Indonesia regains investment grade after 14 years
Indonesia has recovered the investment grade status for its sovereign debt at Fitch Ratings after 14 years, putting the country on the same level as India.
The agency said in a statement on Thursday that Indonesia had resilient economic growth, low government debt and prudent policy.
The country lost the investment grade rating in December 1997 during the Asian financial crisis.
The upgrade is expected to encourage more investment into the economy.
Analysts have long expected Indonesia's rating to be raised to investment grade.
It brings down borrowing costs and makes the country more attractive to investors at a time when major economies are being downgraded.
"Indonesia, in terms of sovereign risk, is better than several Western European countries," said Jerome Booth from Ashmore Investment Management in London.
"Ratings agencies are still behind the curve in the sense that developed countries are several notches too high compared to emerging markets."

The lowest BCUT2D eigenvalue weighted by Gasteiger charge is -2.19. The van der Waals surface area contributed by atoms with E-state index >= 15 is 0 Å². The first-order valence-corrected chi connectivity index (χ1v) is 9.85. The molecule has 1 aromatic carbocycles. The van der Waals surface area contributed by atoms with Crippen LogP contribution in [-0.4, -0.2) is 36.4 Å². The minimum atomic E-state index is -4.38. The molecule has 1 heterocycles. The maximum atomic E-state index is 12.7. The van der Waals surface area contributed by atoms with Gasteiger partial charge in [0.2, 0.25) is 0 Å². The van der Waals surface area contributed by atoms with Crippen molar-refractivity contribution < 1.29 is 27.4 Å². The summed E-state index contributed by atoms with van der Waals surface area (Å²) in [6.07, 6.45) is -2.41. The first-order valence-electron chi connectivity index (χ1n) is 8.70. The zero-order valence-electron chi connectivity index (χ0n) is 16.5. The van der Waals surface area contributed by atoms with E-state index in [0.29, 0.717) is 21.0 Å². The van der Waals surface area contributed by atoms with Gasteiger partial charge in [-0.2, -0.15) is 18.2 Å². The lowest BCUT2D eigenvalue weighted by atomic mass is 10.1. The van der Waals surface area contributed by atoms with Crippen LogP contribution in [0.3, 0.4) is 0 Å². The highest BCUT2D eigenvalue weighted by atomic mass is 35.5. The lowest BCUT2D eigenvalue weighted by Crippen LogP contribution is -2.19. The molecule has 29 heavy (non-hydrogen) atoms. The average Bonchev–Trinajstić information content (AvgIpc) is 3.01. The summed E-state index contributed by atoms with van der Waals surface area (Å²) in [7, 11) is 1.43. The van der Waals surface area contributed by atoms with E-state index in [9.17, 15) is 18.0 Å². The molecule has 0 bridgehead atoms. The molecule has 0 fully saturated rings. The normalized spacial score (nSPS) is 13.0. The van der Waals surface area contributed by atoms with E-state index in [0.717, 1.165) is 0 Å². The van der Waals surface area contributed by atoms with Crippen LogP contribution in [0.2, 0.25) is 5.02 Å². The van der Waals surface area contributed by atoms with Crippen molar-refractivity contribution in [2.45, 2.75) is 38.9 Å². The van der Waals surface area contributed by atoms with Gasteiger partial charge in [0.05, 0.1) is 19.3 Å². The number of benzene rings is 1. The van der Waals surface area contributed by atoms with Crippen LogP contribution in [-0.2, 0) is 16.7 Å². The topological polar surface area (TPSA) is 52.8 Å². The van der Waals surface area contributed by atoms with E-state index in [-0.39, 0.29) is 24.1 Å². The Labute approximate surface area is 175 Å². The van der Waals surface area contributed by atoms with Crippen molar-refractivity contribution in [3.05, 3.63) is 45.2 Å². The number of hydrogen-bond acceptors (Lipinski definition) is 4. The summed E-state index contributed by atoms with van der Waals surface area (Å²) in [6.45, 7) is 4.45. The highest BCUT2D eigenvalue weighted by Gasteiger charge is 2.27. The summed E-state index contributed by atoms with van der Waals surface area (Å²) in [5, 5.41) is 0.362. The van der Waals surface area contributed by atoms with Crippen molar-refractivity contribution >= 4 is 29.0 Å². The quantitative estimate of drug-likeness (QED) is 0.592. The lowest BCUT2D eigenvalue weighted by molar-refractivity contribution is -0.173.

However, Fitch noted that long-term structural weaknesses remain, such as corruption and weak infrastructure.
Although the current government has emphasised reforms, improvements in infrastructure have come at a slower pace than economic growth.
On Friday, Indonesia's President Susilo Bambang Yudhoyono pledged to "guard reforms".
"Fitch mentioned that amidst good factors that caused us to be upgraded, political problems in Indonesia can disrupt ongoing reform process," Mr Yudhoyono said.
"I think this is correct, therefore, let's all of us guard our politics well to spur our economic growth."
The country's long term foreign and local currency debt was raised to BBB- from BB+.
Analysts expect other ratings agencies Moody's and Standard & Poor's to follow suit.